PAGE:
This week, when the universe sneezes, the dolphins are the first to feel it. But when the crew realizes where they are, they ping-pong the Enterprise off the Enterprise while they decide who gets to sign up for the espionage mission. What do this book and GameFAQs have in common? Has the Federation somehow improved its already dizzyingly fast trauma recovery speed? Did Diane Duane accidentally set this book during Wolf 359? All this and more in Dark Mirror, the book that’s chock full of bremsstrahlung.
Author: Diane Duane
Published: December 1993
Timeline: Early season 4
Prerequisites: Being up to speed on “Mirror, Mirror” (TOS S2E4) is a good idea, although the book summarizes it quite thoroughly
In October 1967, just over a year old at that point, Star Trek introduced what would prove to be one of its most indelible and enduring concepts: the Mirror Universe, a dimension parallel to our own, with a nearly identical evolutionary and developmental track, but instead of being motivated by scientific and intellectual curiosity and striving for peace and galactic unity, its inhabitants are instead driven by power, greed, subterfuge, imperialism, and swift, brutal retaliation. A potent brew, to be sure, though not always used to its maximum effect.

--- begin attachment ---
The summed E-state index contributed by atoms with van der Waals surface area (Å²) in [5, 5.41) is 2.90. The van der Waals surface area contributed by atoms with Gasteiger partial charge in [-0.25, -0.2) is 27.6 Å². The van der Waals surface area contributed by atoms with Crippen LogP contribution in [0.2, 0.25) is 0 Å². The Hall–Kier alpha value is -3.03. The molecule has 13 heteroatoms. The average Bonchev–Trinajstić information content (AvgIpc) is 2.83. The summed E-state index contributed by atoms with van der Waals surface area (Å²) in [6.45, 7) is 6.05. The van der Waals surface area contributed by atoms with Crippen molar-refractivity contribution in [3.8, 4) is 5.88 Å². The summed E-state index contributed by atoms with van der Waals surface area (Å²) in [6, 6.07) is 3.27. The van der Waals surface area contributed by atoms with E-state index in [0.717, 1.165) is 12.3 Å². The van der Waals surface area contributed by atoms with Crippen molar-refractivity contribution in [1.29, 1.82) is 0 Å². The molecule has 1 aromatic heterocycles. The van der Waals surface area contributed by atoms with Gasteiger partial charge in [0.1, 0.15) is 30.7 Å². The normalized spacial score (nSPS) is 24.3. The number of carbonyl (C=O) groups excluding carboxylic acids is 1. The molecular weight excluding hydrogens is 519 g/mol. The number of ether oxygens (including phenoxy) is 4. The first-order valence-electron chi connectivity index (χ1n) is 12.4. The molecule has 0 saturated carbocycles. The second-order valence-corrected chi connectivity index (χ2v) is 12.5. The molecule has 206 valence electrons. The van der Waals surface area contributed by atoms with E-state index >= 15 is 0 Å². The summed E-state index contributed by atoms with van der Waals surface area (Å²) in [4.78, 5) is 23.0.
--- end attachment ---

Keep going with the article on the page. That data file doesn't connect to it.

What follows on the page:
To wit, a brief history of its appearances: after its single episode in TOS, TNG went seven seasons without so much as a mention. Deep Space Nine brought it back in a big way, with five episodes set there during its seven-season run. The concept fell back into disuse for the entirety of Voyager‘s run—probably for the best, since that show was usually hammy enough on its own without bringing Mirror shenanigans into it. Enterprise featured it once in a two-parter, and Discovery has already leaned into the idea with gusto, with an episode count equaling DS9’s after just two seasons.
Dark Mirror was written and published toward the end of TNG’s run but before DS9 started strip-mining the concept for all its worth. I consider DS9 in many ways a spiritual sibling to TOS, so it makes sense that it would be the show to continue carrying that torch. But although it often provides ample opportunity for the cast to revel in the open-mouthed chewing of much scenery, I often feel like DS9 Mirror episodes lack the menace that makes the Mirror universe so compelling in the first place.